All right. You’ve decided what drink you want to make. You’ve chosen your ingredients, tasted them, and found them up to snuff. Your tools are all clean and ready to use. The appropriate glass is chilling in the freezer. You’ve put on some nice mood music in the background. You, my friend, are ready to start mixing.
Now, mixology is a complicated subject, but the Bartender is here to tell you a secret: The actual act of mixing? Totally easy. There are really only a few techniques you need to know, and none of them take more than a few minutes to learn. But the great part is, each and every one is an opportunity to inject a little showmanship into your bar routine. For instance:
Building. This is the simplest method, usually done in a rocks or highball glass. Measure each ingredient, then pour it over ice in the glass. But if you want to get a bit showy, you can buy some inexpensive pour spouts and practice with them (using water!) until you can pour single ounces reliably, then pour two ingredients at once into the glass. A small straw will work fine for the traditional swizzle stick, but if you find some nifty blown-glass or ceramic-headed ones at your local art show, even better.
Shaking. The traditional, iconic method of cocktailing, shaking is one of the quickest and most fun techniques as well. Front-to-back? Side-to-side? Up-and-down? At an angle? A bit of a swirl, or no? What kinds of different sounds can you make with the ice? And can you strain with a flourish? Can you do two at once? Practice in front of the mirror (without the ice, unless you have Thinsulate fingers) so you can show off to your friends.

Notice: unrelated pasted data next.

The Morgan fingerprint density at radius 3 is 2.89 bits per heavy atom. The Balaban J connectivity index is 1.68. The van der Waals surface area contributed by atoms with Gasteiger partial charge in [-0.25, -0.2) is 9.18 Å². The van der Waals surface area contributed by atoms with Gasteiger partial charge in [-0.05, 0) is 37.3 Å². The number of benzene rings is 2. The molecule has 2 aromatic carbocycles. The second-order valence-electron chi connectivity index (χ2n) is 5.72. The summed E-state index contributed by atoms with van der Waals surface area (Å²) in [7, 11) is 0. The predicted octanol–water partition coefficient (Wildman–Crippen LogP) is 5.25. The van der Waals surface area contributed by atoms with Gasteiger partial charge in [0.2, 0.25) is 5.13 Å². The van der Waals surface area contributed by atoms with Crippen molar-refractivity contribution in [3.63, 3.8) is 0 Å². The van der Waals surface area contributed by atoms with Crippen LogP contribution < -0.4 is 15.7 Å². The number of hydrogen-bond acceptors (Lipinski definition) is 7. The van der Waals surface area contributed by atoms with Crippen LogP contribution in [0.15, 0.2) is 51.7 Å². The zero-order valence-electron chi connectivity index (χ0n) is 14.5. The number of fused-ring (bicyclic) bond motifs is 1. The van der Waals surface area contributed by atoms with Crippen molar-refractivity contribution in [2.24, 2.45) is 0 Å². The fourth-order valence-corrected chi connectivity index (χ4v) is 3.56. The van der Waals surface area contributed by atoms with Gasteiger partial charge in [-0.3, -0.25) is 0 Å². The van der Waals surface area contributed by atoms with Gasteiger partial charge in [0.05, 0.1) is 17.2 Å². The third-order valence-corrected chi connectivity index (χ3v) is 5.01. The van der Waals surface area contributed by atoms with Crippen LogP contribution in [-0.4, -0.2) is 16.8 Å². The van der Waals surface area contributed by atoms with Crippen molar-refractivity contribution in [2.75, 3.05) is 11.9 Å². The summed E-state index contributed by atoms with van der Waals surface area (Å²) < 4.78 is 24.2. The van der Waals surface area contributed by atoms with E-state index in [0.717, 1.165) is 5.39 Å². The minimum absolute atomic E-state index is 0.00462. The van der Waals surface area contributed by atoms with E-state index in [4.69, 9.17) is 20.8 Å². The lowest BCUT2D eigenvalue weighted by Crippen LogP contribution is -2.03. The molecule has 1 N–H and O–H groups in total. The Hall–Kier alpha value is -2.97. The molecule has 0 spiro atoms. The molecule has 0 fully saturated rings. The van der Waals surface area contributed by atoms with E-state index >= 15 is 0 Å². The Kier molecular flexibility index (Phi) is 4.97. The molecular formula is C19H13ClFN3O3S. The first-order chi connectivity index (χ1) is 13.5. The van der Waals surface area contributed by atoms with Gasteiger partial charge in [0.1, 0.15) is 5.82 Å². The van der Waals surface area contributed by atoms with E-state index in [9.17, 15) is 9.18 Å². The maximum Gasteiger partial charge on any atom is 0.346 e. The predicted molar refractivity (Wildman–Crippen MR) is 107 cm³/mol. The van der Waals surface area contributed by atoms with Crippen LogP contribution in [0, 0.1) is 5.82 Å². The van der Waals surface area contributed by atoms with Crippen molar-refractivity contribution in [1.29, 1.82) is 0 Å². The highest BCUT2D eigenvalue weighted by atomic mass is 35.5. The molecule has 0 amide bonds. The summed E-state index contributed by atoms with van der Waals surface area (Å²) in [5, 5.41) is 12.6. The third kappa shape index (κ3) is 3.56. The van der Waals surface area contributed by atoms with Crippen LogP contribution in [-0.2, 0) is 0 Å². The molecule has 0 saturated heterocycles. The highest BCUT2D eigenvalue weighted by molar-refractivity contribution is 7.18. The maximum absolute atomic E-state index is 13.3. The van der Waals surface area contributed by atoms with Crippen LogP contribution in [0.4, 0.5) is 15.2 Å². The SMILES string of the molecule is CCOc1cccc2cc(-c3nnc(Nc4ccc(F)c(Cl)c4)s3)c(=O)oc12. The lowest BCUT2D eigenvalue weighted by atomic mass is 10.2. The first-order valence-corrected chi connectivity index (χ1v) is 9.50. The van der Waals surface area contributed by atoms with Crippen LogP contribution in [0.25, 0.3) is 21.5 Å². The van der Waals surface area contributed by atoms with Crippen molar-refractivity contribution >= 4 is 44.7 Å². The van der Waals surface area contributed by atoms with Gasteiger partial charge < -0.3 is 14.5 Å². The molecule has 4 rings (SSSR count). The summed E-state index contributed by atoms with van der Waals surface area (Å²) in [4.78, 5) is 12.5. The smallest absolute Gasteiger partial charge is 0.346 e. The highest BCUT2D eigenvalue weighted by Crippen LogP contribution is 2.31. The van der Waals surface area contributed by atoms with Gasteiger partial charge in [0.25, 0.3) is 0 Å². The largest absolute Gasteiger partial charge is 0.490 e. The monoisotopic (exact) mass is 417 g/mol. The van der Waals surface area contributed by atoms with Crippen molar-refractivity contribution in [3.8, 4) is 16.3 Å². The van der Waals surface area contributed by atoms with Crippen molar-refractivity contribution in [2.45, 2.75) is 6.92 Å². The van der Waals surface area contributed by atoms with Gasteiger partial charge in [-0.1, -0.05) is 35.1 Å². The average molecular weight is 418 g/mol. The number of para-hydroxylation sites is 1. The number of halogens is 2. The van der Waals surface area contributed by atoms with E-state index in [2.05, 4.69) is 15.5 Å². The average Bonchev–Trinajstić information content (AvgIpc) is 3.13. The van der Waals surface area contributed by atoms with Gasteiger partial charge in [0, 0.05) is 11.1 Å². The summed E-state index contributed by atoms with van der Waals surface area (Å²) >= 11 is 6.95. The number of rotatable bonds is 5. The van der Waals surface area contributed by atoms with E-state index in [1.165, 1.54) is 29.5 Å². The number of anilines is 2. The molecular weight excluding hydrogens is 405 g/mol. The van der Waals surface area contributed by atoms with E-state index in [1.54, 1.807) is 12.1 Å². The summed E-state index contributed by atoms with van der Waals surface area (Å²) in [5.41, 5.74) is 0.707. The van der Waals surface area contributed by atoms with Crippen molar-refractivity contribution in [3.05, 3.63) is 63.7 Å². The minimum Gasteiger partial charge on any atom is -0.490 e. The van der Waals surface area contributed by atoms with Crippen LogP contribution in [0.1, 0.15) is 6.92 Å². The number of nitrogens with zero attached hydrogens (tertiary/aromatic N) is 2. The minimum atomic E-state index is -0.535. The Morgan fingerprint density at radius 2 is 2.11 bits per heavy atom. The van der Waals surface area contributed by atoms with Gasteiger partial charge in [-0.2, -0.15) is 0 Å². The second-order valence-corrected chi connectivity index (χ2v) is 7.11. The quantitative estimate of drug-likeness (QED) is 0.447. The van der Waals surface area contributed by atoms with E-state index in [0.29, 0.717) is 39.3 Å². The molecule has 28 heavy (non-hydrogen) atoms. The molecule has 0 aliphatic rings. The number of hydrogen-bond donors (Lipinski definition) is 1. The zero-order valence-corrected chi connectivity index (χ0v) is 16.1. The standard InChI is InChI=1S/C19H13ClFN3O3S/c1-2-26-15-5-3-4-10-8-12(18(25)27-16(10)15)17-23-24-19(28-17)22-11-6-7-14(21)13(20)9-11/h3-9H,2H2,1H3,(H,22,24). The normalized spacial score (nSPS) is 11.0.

Stirring. An alternative to shaking, for when the drink doesn’t need to be quite as cold, or when over-dilution is a concern (such as in a Martini). Pour the ingredients over ice in a mixing glass, then use a chopstick or a bar spoon to stir it all together. Strain into the glass, either over ice (if a rocks glass) or without (if a cocktail glass).
Muddling. Some drinks contain ingredients that are solid – fresh rosemary, mint leaves, an orange rind, etc. Muddling bruises these ingredients and allows them to release their flavor into the drink. Put the solid ingredients in the bottom of the shaker or mixing glass, along with a small amount of liquid. Then, using either a muddler or something with a similar broad flat bottom (the Bartender uses a wooden spoon-handle), gently mash them up until their oil mingles with the liquid – you’ll be able to smell it when it does. Then pour in the rest of the ingredients and shake or stir normally. Don’t worry about the solid bits, they’ll strain out along with the ice.
Layering. This is one of the few bartending techniques that can require a bit of know-how. For instance, you have to know the relative densities of the liquids you’re layering. (Fortunately, this step is usually included as part of the recipe – every set of instructions for a Harvey Wallbanger has you layer the Galliano on top of the orange juice, not the other way around.) Pour the first ingredient in, then hold a spoon upside-down over it. Slowly pour the floating ingredient over the back of the spoon (and onto an ice cube if you can manage it) – it will dip down into the base ingredient, but if you do it right the majority of it should sit on top. Just remember, the key words here are patience and consistence – pouring too quickly or inconsistently is the easiest way to ruin the effect. But if you can pull it off, it never fails to impress.
There are other, more dramatic techniques as well (flaming in particular comes to mind), but with a little bit of practice these basics should get any bartender through day-to-day. And, in fact, an excellent way to practice them happens to be by working your way through your classics…but we’ll save that for next week’s lesson.